What Level of Editing Does Your Manuscript Need?


If you're nearing the end of your first draft, you may be thinking about hiring an editor. But what level of editing does your manuscript need?

As an editor, I get many requests for proofreading simply because writers are choosing the least expensive option (and understandably so!). However, each level of editing addresses a different aspect of your writing, so it's important to understand the differences before making a decision.

Note: If cost is a factor for you (as it is for many of us), I know a lot of editors (myself included) who will work with you by offering a payment plan, so be sure to ask about this option.

At this point, you might also be asking why it is so important to work with a professional editor, especially if you've already spent hours upon hours reading and self-editing your work.

An experienced editor is trained to spot errors in grammar, spelling, punctuation, structure, plot, character development and so on, and knows how to correct those issues. And because it’s almost impossible to see every mistake you’ve made in your own work, an editor is that second set of eyes that every writer needs.  Why? Because you are seeing what you meant to put there, not necessarily what’s actually there.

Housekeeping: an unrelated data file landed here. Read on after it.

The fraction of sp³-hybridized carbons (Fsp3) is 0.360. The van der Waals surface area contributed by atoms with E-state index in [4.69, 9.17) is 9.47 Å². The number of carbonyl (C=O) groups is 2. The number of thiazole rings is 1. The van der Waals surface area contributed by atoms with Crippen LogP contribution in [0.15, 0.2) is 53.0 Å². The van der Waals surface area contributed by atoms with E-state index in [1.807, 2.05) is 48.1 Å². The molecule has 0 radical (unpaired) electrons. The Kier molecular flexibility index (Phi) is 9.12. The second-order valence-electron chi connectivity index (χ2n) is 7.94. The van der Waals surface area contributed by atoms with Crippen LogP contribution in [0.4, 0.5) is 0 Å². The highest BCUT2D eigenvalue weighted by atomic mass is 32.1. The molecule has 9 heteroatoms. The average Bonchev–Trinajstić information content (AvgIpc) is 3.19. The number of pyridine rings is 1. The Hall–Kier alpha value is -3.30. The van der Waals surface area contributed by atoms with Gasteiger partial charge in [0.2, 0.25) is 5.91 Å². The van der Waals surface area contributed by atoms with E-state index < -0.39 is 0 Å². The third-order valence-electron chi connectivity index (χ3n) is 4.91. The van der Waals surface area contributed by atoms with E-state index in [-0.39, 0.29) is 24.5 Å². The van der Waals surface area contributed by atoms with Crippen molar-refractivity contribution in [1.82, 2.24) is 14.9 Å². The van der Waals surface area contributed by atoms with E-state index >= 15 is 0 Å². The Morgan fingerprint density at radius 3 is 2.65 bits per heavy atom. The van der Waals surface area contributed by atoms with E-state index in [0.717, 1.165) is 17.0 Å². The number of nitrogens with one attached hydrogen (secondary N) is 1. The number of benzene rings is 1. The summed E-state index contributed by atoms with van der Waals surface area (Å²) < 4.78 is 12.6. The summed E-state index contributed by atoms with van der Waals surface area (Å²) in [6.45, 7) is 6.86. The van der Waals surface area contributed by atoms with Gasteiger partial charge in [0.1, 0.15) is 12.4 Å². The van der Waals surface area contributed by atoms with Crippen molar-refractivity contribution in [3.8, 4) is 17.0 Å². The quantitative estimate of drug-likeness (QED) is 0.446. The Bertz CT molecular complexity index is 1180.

One of the questions I get asked most is, “What type of editing does my manuscript need?”  Below is an explanation of different types of editing to help clarify how the process works.


1.  DEVELOPMENTAL EDIT:   A development edit looks at the overall presentation. Some of the elements a developmental editor looks at are structure, story arc, character development, pacing, and plot. A developmental editor works closely with the author, addressing areas of the story that need developing or clarification, ensuring to maintain the author’s voice throughout.

2.  COPY EDIT: During the copy edit phase, the editor looks at sentence structure, word usage, grammar, and spelling. The copy editor will verify facts, query inconsistencies, make recommendations for awkward phrasing, and assess the overall readability of the manuscript.

3.  PROOFREADING: Once the copy edit is complete, your manuscript will go through the proofreading stage. This is where the proofreader will look for typos, homophones, double words, missing punctuation, double or incorrect punctuation, misspellings. They will also ensure all changes from the copy edit were applied.

As writers we want to put our best work out there; therefore, it's very important to hire an editor who can help us see the things we can't see for ourselves, whether it be those pesky typos, holes in our plot, flat characters, etc.

Remember, editors are there to enhance your work, striving to help you take your writing from great to outstanding.

Have you written a book that needs editing but you’re still not sure where to begin? Feel free to comment below with questions or contact me here. I’d be happy to chat with you about your specific project.